• Advancing: the work has to have a good level of humanistic advancement. End 2017, I condensed my sabbatical thinking into five trends for humanistic advancement.
  • Fun: not much to add here, other than that it is not about entertainment. Fun is about meeting interesting people and novel insights, lots of laughs, a good meal, a good drink. Joyful would equally qualify.
  • Edgy: the work has to be edgy. Like “at the edge” of comfort and trends. In Dutch there is an expression “Er moet een hoek af zijn”, meaning a bit “dotty”. Many synonyms here, I particularly like: absurd, odd, unconventional, weird.
  • Alertness: The work must include the creation of situations and interventions where people feel slightly at sea, because that’s the place of highest alertness.
  • Risky: as in not yet done before, an experiment. I never do something twice. I have no templates, starting from scratch for every new project. There are no best practices of the past. I live in the present.

I could have added another “A”, the “A” of Art. Because I have a deep belief that only by using art as support to content – aka not art as entertainment – we can resonate with our guests at a level beyond the cognitive.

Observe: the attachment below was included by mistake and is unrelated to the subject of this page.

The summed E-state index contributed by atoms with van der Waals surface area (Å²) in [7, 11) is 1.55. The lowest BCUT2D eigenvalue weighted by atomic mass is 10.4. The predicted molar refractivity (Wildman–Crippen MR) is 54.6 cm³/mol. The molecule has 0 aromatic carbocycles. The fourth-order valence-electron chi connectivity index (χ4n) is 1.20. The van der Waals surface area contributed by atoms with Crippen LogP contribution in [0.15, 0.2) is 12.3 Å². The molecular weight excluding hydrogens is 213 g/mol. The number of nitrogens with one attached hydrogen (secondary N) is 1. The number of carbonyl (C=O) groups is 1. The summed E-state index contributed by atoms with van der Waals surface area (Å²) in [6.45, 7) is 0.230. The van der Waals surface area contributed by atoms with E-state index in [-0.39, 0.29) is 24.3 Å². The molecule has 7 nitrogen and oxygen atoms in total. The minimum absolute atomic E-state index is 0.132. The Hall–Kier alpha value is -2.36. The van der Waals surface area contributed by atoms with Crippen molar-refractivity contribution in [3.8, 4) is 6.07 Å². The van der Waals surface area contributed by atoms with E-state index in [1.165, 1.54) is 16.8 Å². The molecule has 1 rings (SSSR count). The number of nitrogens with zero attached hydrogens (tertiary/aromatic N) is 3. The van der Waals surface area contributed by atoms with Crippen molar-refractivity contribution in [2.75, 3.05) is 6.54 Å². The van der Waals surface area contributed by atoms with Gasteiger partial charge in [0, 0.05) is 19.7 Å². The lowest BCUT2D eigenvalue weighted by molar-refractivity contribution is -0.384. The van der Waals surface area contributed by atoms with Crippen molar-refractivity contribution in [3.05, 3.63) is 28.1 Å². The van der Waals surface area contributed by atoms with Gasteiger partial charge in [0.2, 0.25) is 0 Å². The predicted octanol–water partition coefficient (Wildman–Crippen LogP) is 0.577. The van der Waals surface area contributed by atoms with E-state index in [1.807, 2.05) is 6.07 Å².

In a recent intro letter for a gig, I wrote:

“I am not in the event-production or entertainment business. I am in the business of creating immersive learning experiences. I am an experience architect, and work with professional production companies and facilitators. My work is edgy and risky. I believe that the arts are a limitless and untapped resource that can bring experiences and content to new levels.”

So, my work is “Edgy and risky”: do you still want to play?

petervan-signature

Read Full Post »

Alea iacta est

My sabbatical has come to an end, and I left SWIFT on amicable terms mid Jan 2018.

I also decided to drop the whole idea of Petervan “Productions” and killed the related website. It just simplifies a lot. The “Productions” branding of my work confused people more than anything. I am not in the event business; my work is more about artistic experiences. I am not running a company. Just a guy on his own, cranking out some stuff that sometimes people find interesting (or not).

I will continue my journey now as a free agent to do “interesting” stuff. Here is an open invitation: let’s talk about what “interesting” means and surprise each other!